Ebola crisis: Beyond the money, this forces our leaders to take action

The more singles Band Aid 30 sells, the more seriously our political masters will fight Ebola. So buy the record

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The fact that a Band Aid single is needed again – three decades on from the release of the original fundraiser to fight famine in Ethiopia – is a testament both to success and to failure.

A recognition of that was, ironically, implicit from the outset in the very name Band Aid – though back in 1984 many members of the British public had to have explained to them that a Band-Aid was American for what we Brits called a sticking plaster.

It was not much of a response to the gaping wound of an African famine which killed a million people. Bob Geldof acknowledged that. But it was something.

In the event it was more than just something. It set a template for a new kind of campaigning.  It raised money. But the scale of the public’s response also created a political mandate for change – and on a scale which politicians could not ignore.

It was a model which has become embedded in British charitable giving. Year after year charities like Comic Relief now provided the British people with an outlet for their profound impulse to help those in need. Every year more money is raised. But so is more awareness.

This – combined with activist movements such as Jubilee 2000 and Make Poverty History, and celebrity events such as Live Aid and Live 8 – created a constituency of generosity which forced a new cross-party consensus in British politics. The UK is now one of the few nations to have met the UN target of giving 7 pence out of every £100 we earn to the world’s poor.

That is not all. Live 8 pressured the G8 at Gleneagles to make big strides in fighting global poverty. Aid was increased, debt forgiven and the quality of African governance improved. More than 40 million extra children are in school. Six million people with HIV/Aids are on life-saving drugs. Malaria has been halved in eight countries. And much more.

But not all Gleneagles’ promises have been kept. The health services in Liberia, Guinea and Sierra Leone were supposed to have been rebuilt. It did not happen. The countries remain the poorest in the world, with health budgets at a paltry $20 (£12.70) per person per year. That is why Ebola has taken such a deadly grip there, unlike Nigeria and Uganda where health systems are more robust.  Ebola, in the end, is a disease of poverty.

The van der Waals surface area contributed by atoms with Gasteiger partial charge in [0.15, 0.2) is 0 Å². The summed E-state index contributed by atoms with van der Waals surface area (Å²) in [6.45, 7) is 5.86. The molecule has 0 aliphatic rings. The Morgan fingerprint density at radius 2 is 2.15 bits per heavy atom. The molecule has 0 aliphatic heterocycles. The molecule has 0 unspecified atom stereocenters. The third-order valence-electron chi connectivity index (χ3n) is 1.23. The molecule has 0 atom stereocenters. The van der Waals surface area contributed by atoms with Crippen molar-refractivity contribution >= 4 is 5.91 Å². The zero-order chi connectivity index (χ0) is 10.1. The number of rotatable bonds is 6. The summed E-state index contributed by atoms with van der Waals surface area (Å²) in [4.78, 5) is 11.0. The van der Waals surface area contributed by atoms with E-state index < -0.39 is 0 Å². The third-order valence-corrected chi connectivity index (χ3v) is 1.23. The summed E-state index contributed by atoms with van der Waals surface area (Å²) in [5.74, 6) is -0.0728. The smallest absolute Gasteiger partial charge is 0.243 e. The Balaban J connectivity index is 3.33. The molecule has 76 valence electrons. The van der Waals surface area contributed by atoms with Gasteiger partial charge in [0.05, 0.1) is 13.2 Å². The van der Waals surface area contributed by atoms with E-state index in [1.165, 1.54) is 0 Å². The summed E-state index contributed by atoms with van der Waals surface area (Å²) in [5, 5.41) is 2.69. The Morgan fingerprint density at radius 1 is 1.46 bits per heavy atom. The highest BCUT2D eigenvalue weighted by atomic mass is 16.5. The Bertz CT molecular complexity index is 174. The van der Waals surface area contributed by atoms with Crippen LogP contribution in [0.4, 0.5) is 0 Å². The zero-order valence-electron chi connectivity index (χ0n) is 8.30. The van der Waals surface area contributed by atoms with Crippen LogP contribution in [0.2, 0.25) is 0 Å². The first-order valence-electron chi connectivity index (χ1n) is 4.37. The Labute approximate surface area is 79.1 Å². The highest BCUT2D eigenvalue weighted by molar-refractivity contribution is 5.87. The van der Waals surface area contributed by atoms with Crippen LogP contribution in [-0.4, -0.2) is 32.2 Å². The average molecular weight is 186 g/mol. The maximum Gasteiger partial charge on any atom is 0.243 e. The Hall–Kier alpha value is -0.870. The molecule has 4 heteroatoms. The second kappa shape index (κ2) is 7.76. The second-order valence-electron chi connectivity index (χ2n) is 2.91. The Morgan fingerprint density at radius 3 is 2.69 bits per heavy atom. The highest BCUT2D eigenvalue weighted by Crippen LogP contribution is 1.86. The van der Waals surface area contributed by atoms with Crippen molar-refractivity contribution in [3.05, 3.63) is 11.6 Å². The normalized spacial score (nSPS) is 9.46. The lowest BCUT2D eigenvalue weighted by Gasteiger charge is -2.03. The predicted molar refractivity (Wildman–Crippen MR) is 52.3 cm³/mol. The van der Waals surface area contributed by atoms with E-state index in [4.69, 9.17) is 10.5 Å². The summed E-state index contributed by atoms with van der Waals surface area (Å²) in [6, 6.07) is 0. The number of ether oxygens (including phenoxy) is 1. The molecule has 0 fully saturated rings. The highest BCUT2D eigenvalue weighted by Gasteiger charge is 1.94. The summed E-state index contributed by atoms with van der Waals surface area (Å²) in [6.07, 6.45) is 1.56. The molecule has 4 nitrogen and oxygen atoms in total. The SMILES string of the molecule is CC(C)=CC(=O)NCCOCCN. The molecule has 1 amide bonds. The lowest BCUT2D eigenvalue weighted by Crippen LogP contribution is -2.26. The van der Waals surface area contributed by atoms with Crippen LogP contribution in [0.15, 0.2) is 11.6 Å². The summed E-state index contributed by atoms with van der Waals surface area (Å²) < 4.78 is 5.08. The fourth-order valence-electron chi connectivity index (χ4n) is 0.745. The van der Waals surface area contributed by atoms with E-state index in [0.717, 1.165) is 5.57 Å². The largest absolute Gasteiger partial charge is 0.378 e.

Failure to keep promises on aid leads to mistrust. That feeds the criticism of the sneering cynics who adopt morally and intellectually superior tones to suggest that aid is a waste of money. They also peddle out-dated clichés about corrupt African dictators who have been replaced, since the Cold War ended 30 years ago, with a renaissance in democracy and economic growth. Such arguments are sad attempts by naysayers to conjure an intellectually respectable defence for their own inaction or meanness.

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All the magisterial studies on aid show that it works – it saves lives, reduces poverty, increases foreign investment and promotes economic growth. You can always find cases where it doesn’t. And it is good to do that, because it helps us learn where aid is effective and where it isn’t.  Knowing the difference, and applying, it was key to the success of the Gleneagles package – when the promises were kept.

The importance of Band Aid lies its twofold focus. It raises money to be spent where there is direct need. Yet Geldof and his colleagues also know that even the most successful record will raise only a tiny fraction of what is needed to control Ebola. The bulk of that cash can only come from the world’s governments. Band Aid can help keep the media spotlight on that – and on those pledges politicians have failed to keep.

The more records Band Aid sells, the more pressure is piled on those political leaders.  Live 8 showed that the louder the crowd roars, the more the politicians tremble. The more singles Band Aid 30 sells, the more seriously our political masters will fight Ebola.

So buy the record. And if you have already downloaded it, buy it again in the CD version with Tracey Emin’s artwork. Go on. Make a difference.

Paul Vallely was co-author of the report of the Commission for Africa